EGBERT Ch. 7. Content-Based Instruction
Crucial to content instruction for ELLs is that the message be understandable, and that the content remain intact. That means we should pre-teach vocabulary, use the students' backgrounds and previous knowledge as resources to scaffold their further learning, and we should use a plethora of visuals and hands-on materials and activities. Egbert points out that the use of real content can make the language meaningful and authentic for our ELLs. The language (and language support) the teacher uses and teaches before and during the content lessons can make the content accessible. So, language and content instruction can be integrated nicely (with a lot of planning) to give students every opportunity to learn and succeed in their classes. She also stresses the importance of cultural relevance, and I absolutely agree that this is extremely important.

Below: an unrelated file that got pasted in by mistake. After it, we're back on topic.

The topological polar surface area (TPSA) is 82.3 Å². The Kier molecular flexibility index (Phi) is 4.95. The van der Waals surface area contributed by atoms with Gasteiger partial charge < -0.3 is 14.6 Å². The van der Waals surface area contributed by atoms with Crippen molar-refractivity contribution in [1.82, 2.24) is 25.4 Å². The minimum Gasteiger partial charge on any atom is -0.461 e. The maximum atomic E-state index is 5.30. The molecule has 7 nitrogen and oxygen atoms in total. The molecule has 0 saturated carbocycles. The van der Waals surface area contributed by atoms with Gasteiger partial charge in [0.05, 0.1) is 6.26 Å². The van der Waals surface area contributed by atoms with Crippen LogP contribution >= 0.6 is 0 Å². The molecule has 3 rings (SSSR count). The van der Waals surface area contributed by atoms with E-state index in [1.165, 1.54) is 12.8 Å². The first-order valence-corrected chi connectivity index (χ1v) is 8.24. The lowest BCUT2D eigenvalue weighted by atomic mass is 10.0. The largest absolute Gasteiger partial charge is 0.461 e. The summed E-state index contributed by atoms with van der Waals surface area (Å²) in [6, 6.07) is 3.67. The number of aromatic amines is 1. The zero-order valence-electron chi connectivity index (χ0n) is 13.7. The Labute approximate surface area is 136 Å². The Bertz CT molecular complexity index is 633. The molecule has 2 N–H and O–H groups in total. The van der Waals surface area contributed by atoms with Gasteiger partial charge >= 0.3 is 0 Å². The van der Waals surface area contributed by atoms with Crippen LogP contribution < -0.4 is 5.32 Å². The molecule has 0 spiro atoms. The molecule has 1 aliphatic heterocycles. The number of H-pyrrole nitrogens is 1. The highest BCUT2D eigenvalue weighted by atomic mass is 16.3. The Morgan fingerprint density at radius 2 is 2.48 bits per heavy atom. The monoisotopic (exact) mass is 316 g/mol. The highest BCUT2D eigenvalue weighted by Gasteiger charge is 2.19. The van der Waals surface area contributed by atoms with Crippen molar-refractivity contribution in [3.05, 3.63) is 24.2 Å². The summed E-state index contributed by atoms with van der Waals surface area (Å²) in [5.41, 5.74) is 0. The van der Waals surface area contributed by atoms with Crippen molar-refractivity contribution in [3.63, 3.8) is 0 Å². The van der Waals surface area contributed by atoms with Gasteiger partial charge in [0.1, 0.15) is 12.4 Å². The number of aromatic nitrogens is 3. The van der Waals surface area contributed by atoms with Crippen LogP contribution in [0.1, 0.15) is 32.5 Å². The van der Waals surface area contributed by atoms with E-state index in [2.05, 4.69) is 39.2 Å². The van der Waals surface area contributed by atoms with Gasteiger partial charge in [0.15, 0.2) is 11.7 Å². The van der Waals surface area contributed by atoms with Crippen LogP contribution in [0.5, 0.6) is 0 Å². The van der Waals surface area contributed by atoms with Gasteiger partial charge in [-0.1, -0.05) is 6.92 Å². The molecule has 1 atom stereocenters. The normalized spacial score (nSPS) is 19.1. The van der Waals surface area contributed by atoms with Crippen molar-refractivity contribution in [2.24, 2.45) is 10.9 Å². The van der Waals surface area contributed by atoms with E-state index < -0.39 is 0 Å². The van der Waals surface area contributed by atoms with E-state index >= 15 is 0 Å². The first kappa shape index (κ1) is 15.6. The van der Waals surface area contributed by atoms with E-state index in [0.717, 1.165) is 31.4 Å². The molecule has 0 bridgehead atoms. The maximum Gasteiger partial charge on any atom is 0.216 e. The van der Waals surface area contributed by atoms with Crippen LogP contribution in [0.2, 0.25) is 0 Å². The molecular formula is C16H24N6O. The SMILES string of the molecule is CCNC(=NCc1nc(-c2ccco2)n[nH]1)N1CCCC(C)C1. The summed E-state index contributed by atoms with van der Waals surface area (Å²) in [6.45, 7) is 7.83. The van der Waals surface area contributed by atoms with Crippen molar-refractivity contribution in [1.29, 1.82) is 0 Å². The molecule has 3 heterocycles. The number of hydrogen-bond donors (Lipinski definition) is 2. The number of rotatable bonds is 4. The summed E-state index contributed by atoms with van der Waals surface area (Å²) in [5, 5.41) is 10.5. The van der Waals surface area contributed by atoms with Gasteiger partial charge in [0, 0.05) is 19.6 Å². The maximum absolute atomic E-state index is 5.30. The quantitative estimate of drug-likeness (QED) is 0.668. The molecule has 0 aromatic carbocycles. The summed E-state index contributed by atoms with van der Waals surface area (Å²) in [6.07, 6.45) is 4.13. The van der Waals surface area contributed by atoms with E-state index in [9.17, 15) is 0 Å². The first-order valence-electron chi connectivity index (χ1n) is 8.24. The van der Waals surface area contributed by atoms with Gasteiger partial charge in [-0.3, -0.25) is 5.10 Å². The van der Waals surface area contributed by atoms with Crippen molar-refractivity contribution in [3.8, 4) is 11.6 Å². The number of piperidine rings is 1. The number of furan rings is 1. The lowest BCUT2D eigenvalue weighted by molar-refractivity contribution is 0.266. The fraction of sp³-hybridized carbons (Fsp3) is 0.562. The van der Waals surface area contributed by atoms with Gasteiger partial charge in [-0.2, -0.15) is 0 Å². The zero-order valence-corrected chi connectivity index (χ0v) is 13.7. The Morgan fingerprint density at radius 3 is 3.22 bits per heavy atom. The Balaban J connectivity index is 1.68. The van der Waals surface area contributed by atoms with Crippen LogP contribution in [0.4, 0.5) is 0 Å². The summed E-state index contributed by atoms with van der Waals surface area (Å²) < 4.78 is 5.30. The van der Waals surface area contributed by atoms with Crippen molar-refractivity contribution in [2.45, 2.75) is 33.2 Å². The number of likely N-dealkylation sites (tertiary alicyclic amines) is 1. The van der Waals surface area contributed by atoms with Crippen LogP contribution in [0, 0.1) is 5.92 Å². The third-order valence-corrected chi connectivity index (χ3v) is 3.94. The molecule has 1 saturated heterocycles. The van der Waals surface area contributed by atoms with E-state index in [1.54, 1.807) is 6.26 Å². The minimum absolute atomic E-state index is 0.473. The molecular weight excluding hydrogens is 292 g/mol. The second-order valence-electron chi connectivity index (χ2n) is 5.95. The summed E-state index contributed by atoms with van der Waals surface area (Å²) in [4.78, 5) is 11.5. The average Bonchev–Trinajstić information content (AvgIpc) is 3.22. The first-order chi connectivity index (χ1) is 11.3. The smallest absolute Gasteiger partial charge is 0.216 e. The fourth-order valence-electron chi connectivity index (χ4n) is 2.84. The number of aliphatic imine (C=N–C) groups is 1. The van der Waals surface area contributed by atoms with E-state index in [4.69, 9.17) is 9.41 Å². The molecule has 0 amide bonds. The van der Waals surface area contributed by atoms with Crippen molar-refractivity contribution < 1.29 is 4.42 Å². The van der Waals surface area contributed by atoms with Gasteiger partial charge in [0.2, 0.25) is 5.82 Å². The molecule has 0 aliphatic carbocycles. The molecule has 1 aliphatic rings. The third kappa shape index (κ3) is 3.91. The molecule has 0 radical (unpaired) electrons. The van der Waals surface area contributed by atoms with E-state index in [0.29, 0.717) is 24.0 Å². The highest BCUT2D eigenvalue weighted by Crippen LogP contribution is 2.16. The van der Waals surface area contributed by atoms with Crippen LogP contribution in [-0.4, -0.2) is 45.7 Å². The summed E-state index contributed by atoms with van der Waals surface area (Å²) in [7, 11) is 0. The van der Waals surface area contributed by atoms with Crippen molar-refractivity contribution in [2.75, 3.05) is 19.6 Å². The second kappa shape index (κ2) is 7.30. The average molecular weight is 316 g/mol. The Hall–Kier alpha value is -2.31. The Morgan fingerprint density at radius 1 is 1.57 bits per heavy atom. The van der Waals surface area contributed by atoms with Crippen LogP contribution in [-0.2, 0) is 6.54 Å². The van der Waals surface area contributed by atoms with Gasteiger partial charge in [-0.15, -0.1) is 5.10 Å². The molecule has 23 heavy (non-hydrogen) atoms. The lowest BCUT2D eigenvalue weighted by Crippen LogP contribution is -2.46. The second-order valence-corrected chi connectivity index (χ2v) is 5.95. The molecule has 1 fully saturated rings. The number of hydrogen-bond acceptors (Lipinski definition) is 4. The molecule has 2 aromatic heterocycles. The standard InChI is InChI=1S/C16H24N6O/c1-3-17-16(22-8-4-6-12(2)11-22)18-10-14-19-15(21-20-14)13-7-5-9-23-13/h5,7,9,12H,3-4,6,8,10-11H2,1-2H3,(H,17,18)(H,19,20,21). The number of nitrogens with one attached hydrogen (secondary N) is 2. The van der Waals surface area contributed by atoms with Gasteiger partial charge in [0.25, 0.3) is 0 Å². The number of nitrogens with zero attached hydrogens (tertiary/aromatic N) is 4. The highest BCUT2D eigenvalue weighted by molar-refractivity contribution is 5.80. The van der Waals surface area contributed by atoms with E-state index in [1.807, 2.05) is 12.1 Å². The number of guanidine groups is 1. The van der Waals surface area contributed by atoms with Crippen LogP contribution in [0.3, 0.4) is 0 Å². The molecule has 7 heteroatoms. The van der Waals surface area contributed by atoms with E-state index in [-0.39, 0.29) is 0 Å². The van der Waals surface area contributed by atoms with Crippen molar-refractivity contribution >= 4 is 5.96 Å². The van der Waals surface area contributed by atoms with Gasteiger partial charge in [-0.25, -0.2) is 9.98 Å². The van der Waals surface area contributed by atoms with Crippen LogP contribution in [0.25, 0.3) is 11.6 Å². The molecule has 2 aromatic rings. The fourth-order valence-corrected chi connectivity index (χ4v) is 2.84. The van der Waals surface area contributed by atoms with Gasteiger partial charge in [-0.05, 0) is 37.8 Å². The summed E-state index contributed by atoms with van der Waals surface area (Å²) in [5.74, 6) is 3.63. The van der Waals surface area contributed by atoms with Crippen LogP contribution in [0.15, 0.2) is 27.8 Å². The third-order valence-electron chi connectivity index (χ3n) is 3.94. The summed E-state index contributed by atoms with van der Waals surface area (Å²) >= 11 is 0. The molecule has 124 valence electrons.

The most obvious way to incorporate technology into content lessons is for research and visual support. As the author notes, however, we must choose the Web sites for research carefully. Too many options can be confusing, and some of these websites are really not geared for ELLs or even younger students. By having students do their own research on topics they love or are interested in, their affective filters can be reduced. There is also a wide variety of cultural resources online that classroom teachers would have a hard time getting access to.
I love the NASA site www.nasa.gov , and some others I'll post separately as a links list. What's great is that these sites walk the students through the lessons and there is built-in language support (glossary links, demonstrations, and lots of visuals).
I like the lesson plan Egbert refers to here from CoBaLTT (Content-Based Language Teaching with Technology, http://www.carla.umn.edu/cobaltt/ ), with "Content Obligatory" and "Content Compatible" goals, the first for content and the second for language objectives. Egbert also advocates using outlines, rewriting the text for students, using audio and visual support, and modeling. These are all useful techniques for ESL, EFL, and content-based instruction.